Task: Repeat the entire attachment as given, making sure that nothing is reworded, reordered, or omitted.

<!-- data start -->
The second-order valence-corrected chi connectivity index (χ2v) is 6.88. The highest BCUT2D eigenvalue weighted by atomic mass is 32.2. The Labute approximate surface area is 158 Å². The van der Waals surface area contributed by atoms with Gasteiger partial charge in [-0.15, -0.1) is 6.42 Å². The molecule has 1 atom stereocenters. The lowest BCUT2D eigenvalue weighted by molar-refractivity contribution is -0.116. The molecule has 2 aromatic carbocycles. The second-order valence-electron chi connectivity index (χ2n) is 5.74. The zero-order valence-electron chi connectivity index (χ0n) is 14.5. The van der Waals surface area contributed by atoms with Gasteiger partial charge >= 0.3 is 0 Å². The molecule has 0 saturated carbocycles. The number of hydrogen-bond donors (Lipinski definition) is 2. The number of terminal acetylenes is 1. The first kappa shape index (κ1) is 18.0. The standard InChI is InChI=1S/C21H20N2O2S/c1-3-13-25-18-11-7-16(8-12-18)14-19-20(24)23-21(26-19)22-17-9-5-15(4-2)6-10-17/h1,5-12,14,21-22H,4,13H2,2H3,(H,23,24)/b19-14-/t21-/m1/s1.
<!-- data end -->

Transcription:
The second-order valence-corrected chi connectivity index (χ2v) is 6.88. The highest BCUT2D eigenvalue weighted by atomic mass is 32.2. The Labute approximate surface area is 158 Å². The van der Waals surface area contributed by atoms with Gasteiger partial charge in [-0.15, -0.1) is 6.42 Å². The molecule has 1 atom stereocenters. The lowest BCUT2D eigenvalue weighted by molar-refractivity contribution is -0.116. The molecule has 2 aromatic carbocycles. The second-order valence-electron chi connectivity index (χ2n) is 5.74. The zero-order valence-electron chi connectivity index (χ0n) is 14.5. The van der Waals surface area contributed by atoms with Gasteiger partial charge >= 0.3 is 0 Å². The molecule has 0 saturated carbocycles. The number of hydrogen-bond donors (Lipinski definition) is 2. The number of terminal acetylenes is 1. The first kappa shape index (κ1) is 18.0. The standard InChI is InChI=1S/C21H20N2O2S/c1-3-13-25-18-11-7-16(8-12-18)14-19-20(24)23-21(26-19)22-17-9-5-15(4-2)6-10-17/h1,5-12,14,21-22H,4,13H2,2H3,(H,23,24)/b19-14-/t21-/m1/s1.